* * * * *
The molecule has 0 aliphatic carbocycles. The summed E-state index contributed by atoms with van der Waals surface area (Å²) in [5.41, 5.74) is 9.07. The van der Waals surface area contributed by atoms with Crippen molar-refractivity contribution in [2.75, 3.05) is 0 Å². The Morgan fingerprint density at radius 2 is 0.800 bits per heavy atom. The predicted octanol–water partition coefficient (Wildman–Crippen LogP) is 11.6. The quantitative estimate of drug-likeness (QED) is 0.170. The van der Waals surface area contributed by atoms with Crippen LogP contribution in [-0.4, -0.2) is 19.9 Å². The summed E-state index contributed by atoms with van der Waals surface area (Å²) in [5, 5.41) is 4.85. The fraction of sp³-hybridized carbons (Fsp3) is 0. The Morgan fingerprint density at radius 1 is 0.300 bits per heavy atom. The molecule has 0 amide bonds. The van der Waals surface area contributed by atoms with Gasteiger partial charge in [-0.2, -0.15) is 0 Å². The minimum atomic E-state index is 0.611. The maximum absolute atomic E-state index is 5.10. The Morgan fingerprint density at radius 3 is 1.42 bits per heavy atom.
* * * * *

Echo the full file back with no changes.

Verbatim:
The molecule has 0 aliphatic carbocycles. The summed E-state index contributed by atoms with van der Waals surface area (Å²) in [5.41, 5.74) is 9.07. The van der Waals surface area contributed by atoms with Crippen molar-refractivity contribution in [2.75, 3.05) is 0 Å². The Morgan fingerprint density at radius 2 is 0.800 bits per heavy atom. The predicted octanol–water partition coefficient (Wildman–Crippen LogP) is 11.6. The quantitative estimate of drug-likeness (QED) is 0.170. The van der Waals surface area contributed by atoms with Crippen LogP contribution in [-0.4, -0.2) is 19.9 Å². The summed E-state index contributed by atoms with van der Waals surface area (Å²) in [5, 5.41) is 4.85. The fraction of sp³-hybridized carbons (Fsp3) is 0. The Morgan fingerprint density at radius 1 is 0.300 bits per heavy atom. The molecule has 0 amide bonds. The van der Waals surface area contributed by atoms with Gasteiger partial charge in [-0.2, -0.15) is 0 Å². The minimum atomic E-state index is 0.611. The maximum absolute atomic E-state index is 5.10. The Morgan fingerprint density at radius 3 is 1.42 bits per heavy atom.